By Carey Gillam
(Reuters) - Honey bees, crucial in the pollination of many U.S. crops, are still dying off at an worrisome rate, even though fewer were lost over the past winter, according to a government report issued on Thursday.
Total losses of managed honey bee colonies was 23.2 percent nationwide for the 2013-2014 winter, according to the annual report issued by the U.S. Department of Agriculture (USDA) and the "Bee Informed Partnership," a group of honeybee industry participants.
The death rate for the most recent winter, October 2013 through April 2014, was better than the 30.5 percent loss reported for the winter of 2012-2013, but worse than the 21.9 percent in 2011-2012, the report said. Previous surveys found total colony losses averaged 29.6 percent over the last eight-year span.
Over the past few years, bee populations have been dying at a rate the U.S. government says is economically unsustainable. Honey bees pollinate plants that produce about a quarter of the food consumed by Americans, including apples, almonds, watermelons and beans, according to government reports.
Scientists, consumer groups and bee keepers say the devastating rate of bee deaths is due at least in part to the growing use of pesticides sold by agrichemical companies to boost yields of staple crops such as corn.
They pointed to a study issued on May 9 by the Harvard School of Public Health that found two widely used neonicotinoids — a class of insecticide — appear to significantly harm honey bee colonies over the winter, particularly during colder winters.
"With the damning evidence mounting, pesticide companies can no longer spin their way out of this crisis," said Michele Simon, a public health lawyer who specializes in food issues.
Monsanto Co, DuPont, Syngenta AG, Bayer AG and other agrichemical companies say the bees are being killed by other factors, such as mites. Bayer and Syngenta make the pesticides in question, while Monsanto and DuPont have used them as coatings for the seed they sell.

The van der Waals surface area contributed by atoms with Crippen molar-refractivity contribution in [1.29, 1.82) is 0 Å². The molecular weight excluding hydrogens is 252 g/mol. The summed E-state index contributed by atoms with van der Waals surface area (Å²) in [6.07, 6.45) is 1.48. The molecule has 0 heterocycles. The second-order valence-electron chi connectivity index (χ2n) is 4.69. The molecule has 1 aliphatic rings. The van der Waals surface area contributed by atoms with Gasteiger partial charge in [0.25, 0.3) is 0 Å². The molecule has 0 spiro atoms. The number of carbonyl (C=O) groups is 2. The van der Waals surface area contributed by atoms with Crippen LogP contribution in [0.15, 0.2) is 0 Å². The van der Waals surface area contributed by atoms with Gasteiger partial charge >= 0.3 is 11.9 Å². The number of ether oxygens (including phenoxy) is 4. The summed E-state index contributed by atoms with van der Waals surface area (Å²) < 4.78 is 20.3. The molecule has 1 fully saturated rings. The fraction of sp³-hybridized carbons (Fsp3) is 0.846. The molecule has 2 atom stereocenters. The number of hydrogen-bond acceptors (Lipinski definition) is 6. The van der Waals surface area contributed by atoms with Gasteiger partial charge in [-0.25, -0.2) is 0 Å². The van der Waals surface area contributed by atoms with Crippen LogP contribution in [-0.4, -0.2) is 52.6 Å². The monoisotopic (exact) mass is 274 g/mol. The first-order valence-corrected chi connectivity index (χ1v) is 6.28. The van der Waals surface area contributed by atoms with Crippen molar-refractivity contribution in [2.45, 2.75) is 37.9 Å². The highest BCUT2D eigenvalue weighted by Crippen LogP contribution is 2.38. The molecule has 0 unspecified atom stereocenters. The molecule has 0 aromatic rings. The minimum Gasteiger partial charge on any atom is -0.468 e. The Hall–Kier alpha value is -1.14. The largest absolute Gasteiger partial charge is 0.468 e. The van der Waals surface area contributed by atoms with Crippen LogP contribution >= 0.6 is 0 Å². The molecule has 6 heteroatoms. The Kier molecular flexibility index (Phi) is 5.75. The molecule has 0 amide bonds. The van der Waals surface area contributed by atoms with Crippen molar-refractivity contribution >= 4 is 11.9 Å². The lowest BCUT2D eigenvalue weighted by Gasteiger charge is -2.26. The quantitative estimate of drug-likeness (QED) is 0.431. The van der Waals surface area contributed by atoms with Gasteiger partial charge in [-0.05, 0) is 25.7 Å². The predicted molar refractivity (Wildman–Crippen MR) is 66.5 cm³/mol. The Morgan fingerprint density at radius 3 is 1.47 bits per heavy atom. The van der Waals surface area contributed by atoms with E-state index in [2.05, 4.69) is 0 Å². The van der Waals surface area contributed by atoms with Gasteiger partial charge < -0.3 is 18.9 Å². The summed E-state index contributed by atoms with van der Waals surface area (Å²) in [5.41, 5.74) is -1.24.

Monsanto-owned BeeLogics, a bee health company, is one of the collaborators in the partnership with USDA that issued the report on Thursday, which appeared to lay much of the blame for die-offs on the "varroa mite," an Asian bee parasite first found in the United States in 1987.
"Yearly fluctuations in the rate of losses like these only demonstrate how complicated the whole issue of honey bee heath has become," said Jeff Pettis, research leader at the USDA's agricultural research service.
Pettis said viruses, parasites, nutrition problems and pesticides are all factors.
Last year, the European Union said it would ban neonicotinoids used for corn and other crops, as well as on home lawns and gardens. Similar constraints in the United States could cost manufacturers millions of dollars.
The survey results reported are based on information self-reported by U.S. bee keepers. About 7,200 bee keepers who managed 564,522 colonies in October 2013, responded to the survey. Those bee keepers represent 21.7 percent of the country’s 2.6 million colonies.
In January, the Environmental Protection Agency said it would fund more than $450,000 in research projects to reduce the use of pesticides that may harm honeybees
(Reporting by Carey Gillam in Kansas City. Editing by Andre Grenon)